GIFs and cinemagraphs are a fun and innovative way for brands to connect with their audience in the era of Tumblr, BuzzFeed and other media platforms attempting to hack the virality of the Internet.
GIFs and cinemagraphs are similar pieces of media, but have quite different features and uses. GIFs are image files that are compressed to continually loop the same motions over and over again — basically, a small portion of a video that repeats.
A cinemagraph is an image file where the whole photo is stationary, except for an isolated section of movement. Cinemagraphs aren’t as widely used as GIFs, which presents an opportunity for brands to stand out with this form of media amongst the noise.
From Yahoo’s regular use of GIFs on its corporate blogs to Coca-Cola’s cinemagraph that got almost 80,000 notes on Tumblr, the use of this form of media by marketers is in resurgence and should be taken seriously by businesses of all sizes.
Here are seven best practices for using GIFs and cinemagraphs for your brand.
1. Share GIFs and cinemagraphs on Google+, Tumblr and your website
Since this media is unique to these platforms, it presents an opportunity to create a unique experience with your audience that is specific to these channels.
2. Incorporate your brand offerings effectively
Don’t create this media just for the sake of doing it, but look to create GIFs and cinemagraphs that sync with your campaigns, as well as your consistent product or service offerings.
When looking at a brand like Kraft, their GIFs are all clearly branded with their logo, color scheme or product in an original way to help those who discover these assets across the web know that the brand itself is behind these fun pieces of content.
3. Work with influencers to help create content and increase reach
Reach out to influencers on Tumblr or Google+ that are actively creating their own GIFs and cinemagraphs and also appear to have a loyal following.
Collaborate with these influencers to create content for your brand that’s in line with their style and that they’ll feel comfortable reblogging with their own audience on the network.
4. Repurpose your best content
Turn your best content from events, commercials, video shoots and elsewhere into GIFs and cinemagraphs to give the content a second life in front of another interested audience.
Similarly to what Adidas has done here, cut your longer form pieces of media into these GIFs and cinemagraphs to get the most reach from your content efforts, packaged in a new format.
5. Create content that is educational
Your GIFs and cinemagraphs should be both fun and educational to ensure there is an added incentive for your audience to share them with their networks.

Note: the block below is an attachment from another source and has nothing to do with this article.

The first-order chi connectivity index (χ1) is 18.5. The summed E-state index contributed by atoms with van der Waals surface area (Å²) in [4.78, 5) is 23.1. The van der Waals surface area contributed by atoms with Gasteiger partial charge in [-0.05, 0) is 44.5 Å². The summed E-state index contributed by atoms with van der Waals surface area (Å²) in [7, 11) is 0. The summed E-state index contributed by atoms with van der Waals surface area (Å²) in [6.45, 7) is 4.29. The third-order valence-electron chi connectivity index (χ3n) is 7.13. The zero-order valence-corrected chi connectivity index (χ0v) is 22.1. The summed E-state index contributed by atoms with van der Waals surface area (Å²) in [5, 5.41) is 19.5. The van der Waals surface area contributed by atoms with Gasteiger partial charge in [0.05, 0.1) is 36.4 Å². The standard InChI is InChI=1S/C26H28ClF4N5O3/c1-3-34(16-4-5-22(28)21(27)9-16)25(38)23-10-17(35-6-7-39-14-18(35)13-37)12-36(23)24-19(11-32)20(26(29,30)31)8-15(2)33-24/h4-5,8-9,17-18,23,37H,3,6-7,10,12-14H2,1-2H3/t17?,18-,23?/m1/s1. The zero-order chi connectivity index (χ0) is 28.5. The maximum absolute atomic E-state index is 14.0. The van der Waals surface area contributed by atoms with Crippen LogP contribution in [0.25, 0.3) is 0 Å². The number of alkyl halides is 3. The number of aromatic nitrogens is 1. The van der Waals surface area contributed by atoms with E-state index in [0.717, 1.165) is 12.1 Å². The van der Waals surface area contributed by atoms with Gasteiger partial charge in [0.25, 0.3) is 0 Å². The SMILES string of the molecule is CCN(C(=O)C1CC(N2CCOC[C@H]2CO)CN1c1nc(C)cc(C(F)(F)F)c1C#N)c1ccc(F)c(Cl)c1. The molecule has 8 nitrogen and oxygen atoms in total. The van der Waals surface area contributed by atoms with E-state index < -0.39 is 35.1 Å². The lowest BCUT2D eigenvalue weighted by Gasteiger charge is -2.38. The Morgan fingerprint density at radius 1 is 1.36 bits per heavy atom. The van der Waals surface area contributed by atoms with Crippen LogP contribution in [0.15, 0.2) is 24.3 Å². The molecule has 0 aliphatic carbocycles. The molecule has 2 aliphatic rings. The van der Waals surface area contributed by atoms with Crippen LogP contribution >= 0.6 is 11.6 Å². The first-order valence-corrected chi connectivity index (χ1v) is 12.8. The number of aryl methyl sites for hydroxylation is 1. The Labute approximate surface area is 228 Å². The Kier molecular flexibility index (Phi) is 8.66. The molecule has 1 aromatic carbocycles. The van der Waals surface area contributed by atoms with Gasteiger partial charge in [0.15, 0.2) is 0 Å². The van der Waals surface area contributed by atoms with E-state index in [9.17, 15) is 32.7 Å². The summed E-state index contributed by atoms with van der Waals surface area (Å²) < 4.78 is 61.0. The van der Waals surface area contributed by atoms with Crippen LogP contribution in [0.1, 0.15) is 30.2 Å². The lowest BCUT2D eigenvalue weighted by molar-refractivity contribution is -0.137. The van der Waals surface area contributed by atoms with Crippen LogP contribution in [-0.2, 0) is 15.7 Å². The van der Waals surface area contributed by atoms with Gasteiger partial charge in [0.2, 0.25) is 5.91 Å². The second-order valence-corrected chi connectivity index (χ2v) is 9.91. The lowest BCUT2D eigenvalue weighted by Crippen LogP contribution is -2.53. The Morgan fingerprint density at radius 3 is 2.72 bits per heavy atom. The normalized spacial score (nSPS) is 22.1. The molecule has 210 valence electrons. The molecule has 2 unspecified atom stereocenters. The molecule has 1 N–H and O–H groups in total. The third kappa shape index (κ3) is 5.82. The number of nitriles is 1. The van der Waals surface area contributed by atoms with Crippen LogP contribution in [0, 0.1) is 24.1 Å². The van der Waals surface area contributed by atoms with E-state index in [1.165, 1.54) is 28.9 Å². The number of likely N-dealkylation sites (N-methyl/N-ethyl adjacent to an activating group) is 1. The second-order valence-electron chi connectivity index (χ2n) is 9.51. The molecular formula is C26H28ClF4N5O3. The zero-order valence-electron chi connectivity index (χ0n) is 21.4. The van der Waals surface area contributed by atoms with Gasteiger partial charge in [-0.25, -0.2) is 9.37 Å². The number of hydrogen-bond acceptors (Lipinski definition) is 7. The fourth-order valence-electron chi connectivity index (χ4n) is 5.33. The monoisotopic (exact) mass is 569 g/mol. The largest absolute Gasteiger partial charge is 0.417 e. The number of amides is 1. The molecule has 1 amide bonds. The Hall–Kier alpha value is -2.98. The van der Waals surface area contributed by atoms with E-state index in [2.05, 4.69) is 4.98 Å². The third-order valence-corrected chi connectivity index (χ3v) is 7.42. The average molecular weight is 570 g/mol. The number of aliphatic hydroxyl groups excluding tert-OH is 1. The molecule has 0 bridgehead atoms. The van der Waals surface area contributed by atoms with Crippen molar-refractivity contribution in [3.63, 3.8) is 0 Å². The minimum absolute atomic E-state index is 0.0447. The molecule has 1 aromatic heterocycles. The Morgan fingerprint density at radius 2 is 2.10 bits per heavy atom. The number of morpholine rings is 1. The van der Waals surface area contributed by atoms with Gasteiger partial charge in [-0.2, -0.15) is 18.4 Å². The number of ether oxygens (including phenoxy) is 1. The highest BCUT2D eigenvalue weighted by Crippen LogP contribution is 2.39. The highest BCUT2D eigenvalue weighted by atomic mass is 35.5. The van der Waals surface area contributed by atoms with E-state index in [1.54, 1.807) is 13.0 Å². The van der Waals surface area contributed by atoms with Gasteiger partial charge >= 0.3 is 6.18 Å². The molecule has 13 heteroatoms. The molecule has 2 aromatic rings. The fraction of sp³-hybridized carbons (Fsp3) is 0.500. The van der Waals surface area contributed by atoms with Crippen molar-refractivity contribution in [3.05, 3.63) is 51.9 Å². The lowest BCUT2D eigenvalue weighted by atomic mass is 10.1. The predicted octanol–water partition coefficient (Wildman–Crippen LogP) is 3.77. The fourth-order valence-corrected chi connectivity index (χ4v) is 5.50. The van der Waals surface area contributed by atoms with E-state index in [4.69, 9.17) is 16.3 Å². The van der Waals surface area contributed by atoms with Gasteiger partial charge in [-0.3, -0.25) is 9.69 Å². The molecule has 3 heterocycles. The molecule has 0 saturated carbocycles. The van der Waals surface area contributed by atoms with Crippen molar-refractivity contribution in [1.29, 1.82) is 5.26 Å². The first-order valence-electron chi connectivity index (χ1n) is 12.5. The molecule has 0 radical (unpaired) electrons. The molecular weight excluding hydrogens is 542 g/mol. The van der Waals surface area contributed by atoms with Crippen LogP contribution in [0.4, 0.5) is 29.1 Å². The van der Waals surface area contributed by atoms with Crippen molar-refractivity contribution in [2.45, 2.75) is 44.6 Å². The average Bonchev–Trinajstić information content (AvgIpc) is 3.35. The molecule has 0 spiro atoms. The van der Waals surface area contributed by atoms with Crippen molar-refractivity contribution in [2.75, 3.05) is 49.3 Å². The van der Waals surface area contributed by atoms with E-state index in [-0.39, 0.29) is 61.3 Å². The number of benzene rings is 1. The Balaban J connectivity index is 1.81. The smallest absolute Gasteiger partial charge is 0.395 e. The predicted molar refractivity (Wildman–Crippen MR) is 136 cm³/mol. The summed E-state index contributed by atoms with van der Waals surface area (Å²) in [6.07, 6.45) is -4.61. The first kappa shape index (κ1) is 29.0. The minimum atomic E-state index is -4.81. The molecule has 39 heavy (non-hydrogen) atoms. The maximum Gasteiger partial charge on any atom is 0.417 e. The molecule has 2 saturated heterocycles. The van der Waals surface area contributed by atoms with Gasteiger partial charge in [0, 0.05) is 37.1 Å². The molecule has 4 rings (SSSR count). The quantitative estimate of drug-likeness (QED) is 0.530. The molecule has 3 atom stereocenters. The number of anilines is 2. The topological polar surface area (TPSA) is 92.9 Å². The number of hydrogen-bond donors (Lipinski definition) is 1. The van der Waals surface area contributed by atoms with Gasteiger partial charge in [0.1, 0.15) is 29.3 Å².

Find ways to show the value of your products or services, hack the way in which the product is typically used and share how-to moments like Ben and Jerry’s did on Tumblr.
6. Use cinemagraphs in unconventional ways
Use cinemagraphs to highlight the unique appeal and creativity of your brand on a static page or section of your website, Tumblr or Google+ cover photo as opposed to just being a part of a blog post or a one-off piece of content.
The photographers at Ann Street Studio use cinemagraphs as the header of some of their pages throughout their website to highlight their photography skills and keen understanding of how this media can create a unique visual experience for visitors.
Look to emulate this approach to cinemagraphs by applying this technique to your web properties with your brand’s own unique spin.
7. Curate the content of others
It is important to not always share your own content, but also to share the GIFs and cinemagraphs of your fans and followers as well. When your brand acknowledges the content of its users by liking it or sharing it with their whole audience, your fans are often delighted at the recognition and even happier to be a part of your community.
One way of encouraging users to create GIFs and cinemagraphs about your brand is to hold a contest, similar to the idea of Gap’s promotion on Tumblr.
The clothing brand called for submissions from their audience, and the winning GIFs and cinemagraphs were shared on Gap’s Tumblr and promoted in a mobile Tumblr advertisement in front of millions on the platform. Take this idea and use it to encourage your users to help generate exciting content about your brand.
What’s the best use of GIF’s or cinemagraphs you’ve seen by a business to date? Share your thoughts below!